At the time the original Monroe School was built, state law allowed but did not require schools to be segregated by race. However, after the end of the Civil War, attitudes toward segregation hardened, and schools separated students by the color of their skin. The Monroe School was one of four segregated Topeka Public Schools that African American children could attend in the city.
Separate is Not Equal
Front page of the Topeka State Journal on May 17, 1954 | Photo credit: https://www.kansasmemory.org/item/415
In 1879, the Kansas legislature passed a statute specifically allowing cities, such as Topeka, to operate segregated primary schools. From 1881 to 1949, the Kansas Supreme Court became an early venue for the constitutional question of segregation in public schools, with 11 cases being organized by African American parents across Kansas. Eventually, the Topeka chapter of the National Association for the Advancement of Colored People (NAACP) agreed to challenge the separate but equal doctrine that had been decided in Plessy v. Ferguson (1896). A class-action suit was brought against the Topeka Board of Education by several Topeka families in 1951. Oliver Brown was the lead, and only male plaintiff in the case, whose daughter, Linda Brown, attended Monroe Elementary School.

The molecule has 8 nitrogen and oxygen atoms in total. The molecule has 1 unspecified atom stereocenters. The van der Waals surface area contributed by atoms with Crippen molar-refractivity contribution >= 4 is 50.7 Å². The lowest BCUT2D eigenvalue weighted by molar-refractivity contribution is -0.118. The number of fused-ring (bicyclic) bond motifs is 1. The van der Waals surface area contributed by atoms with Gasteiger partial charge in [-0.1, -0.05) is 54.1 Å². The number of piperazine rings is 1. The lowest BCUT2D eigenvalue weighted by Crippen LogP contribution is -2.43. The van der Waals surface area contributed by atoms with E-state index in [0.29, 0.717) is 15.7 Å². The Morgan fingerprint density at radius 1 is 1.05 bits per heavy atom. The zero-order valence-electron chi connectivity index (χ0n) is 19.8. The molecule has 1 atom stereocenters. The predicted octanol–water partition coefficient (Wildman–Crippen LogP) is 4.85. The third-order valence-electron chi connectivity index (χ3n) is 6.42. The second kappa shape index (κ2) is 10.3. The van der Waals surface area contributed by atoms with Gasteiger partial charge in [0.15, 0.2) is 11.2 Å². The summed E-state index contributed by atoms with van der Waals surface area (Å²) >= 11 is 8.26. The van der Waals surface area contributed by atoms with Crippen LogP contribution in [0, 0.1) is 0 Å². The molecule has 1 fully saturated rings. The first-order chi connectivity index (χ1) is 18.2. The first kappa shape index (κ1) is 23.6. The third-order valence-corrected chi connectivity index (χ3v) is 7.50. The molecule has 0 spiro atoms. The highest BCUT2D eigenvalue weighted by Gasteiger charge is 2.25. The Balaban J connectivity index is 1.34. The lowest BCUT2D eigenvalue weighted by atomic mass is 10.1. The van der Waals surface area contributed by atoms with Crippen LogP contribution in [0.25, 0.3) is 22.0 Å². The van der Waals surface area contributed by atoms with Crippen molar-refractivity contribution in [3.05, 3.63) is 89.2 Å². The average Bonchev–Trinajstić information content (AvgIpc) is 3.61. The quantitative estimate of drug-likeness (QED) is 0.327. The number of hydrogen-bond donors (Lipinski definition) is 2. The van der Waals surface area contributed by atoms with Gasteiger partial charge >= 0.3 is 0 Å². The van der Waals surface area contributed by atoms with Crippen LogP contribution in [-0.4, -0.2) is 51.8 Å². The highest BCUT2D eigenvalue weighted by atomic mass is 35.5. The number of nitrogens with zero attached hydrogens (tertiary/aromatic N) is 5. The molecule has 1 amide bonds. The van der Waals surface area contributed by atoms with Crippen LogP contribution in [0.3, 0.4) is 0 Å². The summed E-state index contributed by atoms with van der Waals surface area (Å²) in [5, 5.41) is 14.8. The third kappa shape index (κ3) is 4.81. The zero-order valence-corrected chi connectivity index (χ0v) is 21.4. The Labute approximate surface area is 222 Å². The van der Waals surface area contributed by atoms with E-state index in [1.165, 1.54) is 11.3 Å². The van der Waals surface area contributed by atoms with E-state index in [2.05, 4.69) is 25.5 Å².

Although the Kansas Supreme Court ruled in favor of the Board of Education, the case paved the way for a U.S. Supreme Court appeal. Five NAACP cases were combined under the heading of Oliver L. Brown v. Board of Education of Topeka. On May 17, 1954, the Supreme Court issued a unanimous decision that the separation of children in public schools based on their race was a violation of the 14th Amendment and therefore unconstitutional. The following year, the Court directed the country to implement its decision "with all deliberate speed.” Despite the rulings issued by the Supreme Court, schools across the country were slow to desegregate, leading to increased tension across the Nation and the American Civil Rights Movement of the 1950s and 1960s.